Kris Guns, CEO of Fortis Metals, who was speaking at the MMTA in Hong Kong on November 6th predicted the Tellurium market will face a deficit in 2020. “Analyzing minor metals supply in the solar industry, our company has done an extended market research and we have come to the conclusion that the Tellurium deficit as of 2020 could be as big as a staggering 370 metric ton.” Main driver of the increased Tellurium consumption is the growth in the Cadmium Telluride photovoltaic market. By 2020 First Solar, the world leader in in CdTe solar panels is planning to increase its annual production to 7.6GW. Only this year they have commissioned new plants in Ohio, Malaysia and Vietnam. During the following 2 years, 2 more factories will start producing in Ohio and Vietnam. In addition to First Solar, Chinese manufacturers like CNBM Optoelectronics are making impressive progress. In the next years they are expected to ramp up production to 1GW.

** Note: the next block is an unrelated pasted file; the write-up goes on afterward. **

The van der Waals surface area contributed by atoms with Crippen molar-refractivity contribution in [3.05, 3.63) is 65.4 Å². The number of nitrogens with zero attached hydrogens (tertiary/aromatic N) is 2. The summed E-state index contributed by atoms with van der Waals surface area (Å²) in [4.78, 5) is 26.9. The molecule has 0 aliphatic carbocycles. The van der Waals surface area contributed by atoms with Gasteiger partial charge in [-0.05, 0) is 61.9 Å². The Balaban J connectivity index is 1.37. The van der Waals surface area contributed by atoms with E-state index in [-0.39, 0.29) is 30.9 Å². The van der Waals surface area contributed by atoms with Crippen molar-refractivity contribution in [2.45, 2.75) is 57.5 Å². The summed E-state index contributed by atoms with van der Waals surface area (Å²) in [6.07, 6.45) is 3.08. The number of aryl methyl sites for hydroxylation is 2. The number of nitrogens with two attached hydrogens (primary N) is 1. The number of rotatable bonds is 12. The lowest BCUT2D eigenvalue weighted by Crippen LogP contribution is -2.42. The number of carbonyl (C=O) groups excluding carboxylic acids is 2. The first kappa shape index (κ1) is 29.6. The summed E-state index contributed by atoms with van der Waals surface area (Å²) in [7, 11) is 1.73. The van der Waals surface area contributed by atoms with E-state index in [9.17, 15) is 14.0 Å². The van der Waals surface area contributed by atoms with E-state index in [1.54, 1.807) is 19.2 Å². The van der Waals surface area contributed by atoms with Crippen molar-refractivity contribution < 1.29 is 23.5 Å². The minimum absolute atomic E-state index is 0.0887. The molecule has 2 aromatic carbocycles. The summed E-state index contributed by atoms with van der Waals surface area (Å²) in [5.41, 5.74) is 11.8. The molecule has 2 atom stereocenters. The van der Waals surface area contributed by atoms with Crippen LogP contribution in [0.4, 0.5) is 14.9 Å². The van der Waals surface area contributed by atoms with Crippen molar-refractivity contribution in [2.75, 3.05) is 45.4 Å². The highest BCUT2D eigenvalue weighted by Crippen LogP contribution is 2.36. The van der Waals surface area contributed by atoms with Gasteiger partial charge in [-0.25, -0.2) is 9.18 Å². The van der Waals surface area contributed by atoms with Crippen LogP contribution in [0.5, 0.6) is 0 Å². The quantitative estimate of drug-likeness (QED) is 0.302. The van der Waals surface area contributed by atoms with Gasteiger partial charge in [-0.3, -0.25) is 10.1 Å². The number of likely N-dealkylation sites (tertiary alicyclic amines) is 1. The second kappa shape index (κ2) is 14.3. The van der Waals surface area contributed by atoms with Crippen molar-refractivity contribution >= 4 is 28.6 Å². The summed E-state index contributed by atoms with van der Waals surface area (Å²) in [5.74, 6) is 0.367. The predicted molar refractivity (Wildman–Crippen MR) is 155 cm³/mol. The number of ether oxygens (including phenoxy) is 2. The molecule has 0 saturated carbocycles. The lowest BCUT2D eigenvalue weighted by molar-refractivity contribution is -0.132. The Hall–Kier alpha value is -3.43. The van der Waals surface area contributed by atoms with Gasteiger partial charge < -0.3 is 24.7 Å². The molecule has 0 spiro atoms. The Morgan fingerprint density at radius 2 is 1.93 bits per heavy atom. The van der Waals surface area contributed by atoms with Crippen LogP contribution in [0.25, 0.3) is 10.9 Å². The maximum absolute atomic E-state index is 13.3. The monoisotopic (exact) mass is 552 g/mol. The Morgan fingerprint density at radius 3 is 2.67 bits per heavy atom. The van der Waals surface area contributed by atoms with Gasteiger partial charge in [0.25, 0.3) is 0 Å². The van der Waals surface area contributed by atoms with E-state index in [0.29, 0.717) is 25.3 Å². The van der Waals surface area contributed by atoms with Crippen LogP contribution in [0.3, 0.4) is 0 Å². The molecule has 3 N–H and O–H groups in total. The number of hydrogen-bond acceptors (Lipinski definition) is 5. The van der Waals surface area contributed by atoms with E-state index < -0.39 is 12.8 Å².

Tellurium consumption per GW of CdTe PV production is estimated at 91 metric ton. This means that by the end of 2020, 782 metric ton of Tellurium will be consumed only for solar panels. This is a massive number in a market which is typically is not able to increase production as demand is growing. “Tellurium is produced as a by-product of mainly Copper and Lead. This means worldwide production is more or less stable. Unlike most metals, it is nearly impossible to ramp up production to benefit from increasing demand.” Worldwide production of Tellurium is estimated at 835 metric ton per year. Non-solar consumption (mainly in Bismuth Telluride thermoelements) is roughly at 420 metric ton. This puts the future deficit at 370 metric ton. “At the moment, we are still seeing inventories in China but these are being eaten away by the two main suppliers of First Solar. It is only a matter of time before the market will understand the new dynamics and prices will start to reflect the growing deficit.”, according to Kris Guns. “In 2011 when First Solar was only at 2.4GW capacity, Tellurium spiked at $350/kg. It seems inevitable that a worldwide CdTe production of 8.6GW will have a significant impact. We would not be surprised to see prices break the previous record seen in 2011.”